The English is becoming increasingly popular as White players avoid the heavy theory of 1.e4 or 1.d4 and hope to achieve a small advantage in a safe position. A lot of club players tend to focus on openings against 1.e4 and 1.d4 but neglect to study a response to the English. 1...e5 is a theoretically sound response with good chances of equality or better in all variations, and in this video series I provide a complete Black repertoire based on this move. I have several years of experience playing 1...e5 against the English, and it is used regularly by many of the world’s leading grandmasters. Anish Giri is known for his opening preparation and his ideas feature heavily in the chapters.
|Système:||Windows 7 ou supérieur, Mac OS X (télécharger seulement)|
|Livraison:||à télécharger, la poste|
Configuration: Minimale: Dual Core, 2 GB RAM, Windows 7 ou 8.1, carte graphique DirectX9 avec 256 MB RAM, (lecteur DVD-ROM drive), Windows Media Player 9, ChessBase 14/Fritz 16 ou ChessBase Reader et connexion internet pour l’activation du programme Conseillé: PC Intel Core i7, 2.8 GHz, 4 GB RAM, Windows 10, carte graphique DirectX10 (ou compatible) avec 512 MB RAM ou plus, Windows Media Player 11, (lecteur DVD-ROM) et connexion internet pour l’activation du programme. MacOSX seulement disponible par téléchargement. Minimale: MacOS "Yosemite" 10.10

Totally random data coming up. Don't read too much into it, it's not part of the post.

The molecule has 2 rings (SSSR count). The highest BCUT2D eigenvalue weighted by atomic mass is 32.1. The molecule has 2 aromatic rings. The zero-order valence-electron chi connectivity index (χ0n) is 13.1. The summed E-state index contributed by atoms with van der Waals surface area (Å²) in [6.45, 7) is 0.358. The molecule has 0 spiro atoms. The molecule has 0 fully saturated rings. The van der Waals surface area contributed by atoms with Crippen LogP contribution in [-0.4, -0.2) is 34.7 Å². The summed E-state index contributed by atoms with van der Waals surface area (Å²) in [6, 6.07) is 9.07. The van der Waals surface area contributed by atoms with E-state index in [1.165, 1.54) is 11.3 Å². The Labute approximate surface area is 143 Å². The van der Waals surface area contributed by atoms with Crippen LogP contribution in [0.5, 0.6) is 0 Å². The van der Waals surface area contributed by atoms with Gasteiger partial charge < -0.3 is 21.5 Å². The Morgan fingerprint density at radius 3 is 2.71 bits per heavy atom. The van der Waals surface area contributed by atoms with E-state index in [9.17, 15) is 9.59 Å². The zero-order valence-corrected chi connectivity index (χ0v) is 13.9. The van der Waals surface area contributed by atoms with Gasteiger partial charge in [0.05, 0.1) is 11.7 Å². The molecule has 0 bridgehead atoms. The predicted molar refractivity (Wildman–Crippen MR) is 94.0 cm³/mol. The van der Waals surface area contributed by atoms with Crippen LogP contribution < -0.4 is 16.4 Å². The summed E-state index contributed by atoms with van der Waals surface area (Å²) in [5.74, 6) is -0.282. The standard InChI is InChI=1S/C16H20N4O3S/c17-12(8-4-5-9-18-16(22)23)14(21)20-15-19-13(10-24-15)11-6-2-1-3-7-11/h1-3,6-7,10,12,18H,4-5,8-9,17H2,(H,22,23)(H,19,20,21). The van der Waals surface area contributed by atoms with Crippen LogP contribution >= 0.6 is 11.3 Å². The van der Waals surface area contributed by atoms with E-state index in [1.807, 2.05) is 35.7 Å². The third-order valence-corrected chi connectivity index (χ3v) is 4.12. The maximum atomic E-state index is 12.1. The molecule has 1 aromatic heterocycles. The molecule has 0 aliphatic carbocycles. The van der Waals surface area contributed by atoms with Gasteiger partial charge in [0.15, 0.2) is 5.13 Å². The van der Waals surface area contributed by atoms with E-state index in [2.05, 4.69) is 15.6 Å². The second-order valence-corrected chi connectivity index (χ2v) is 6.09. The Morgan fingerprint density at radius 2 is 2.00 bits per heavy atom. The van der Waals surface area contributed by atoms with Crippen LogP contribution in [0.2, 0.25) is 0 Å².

The repertoire is designed for players who want a complete, independent repertoire against 1.c4. 1...e5 is the 2nd most popular response to the English after 1...Nf6, and doesn’t allow direct transpositions into 1.d4 openings. In many of the chapters Black equalises, and when the White players become a bit adventurous or don’t know how to handle the positions, Black can hope for an advantage. The two positions that feature most heavily are the Four Knights English, 1.c4 e5 2. Nc3 Nf6 3. Nf3 Nc6 and the systems with early g3, 1.c4 e5 2. g3 c6. In both of these positions I have studied the main variations in depth, but also covered some of the minor lines. The same themes have a habit of coming up regularly and I have attempted to present the main ideas of these key positions as well as the theory in order to help the viewer’s understanding of this opening.
• Video running time: 4 hours 50 minutes (English)
• With interactive training including video feedback
• Extra: Training with ChessBase apps - Memorize the opening repertoire and play key positions against Fritz on various levels
• Database with model games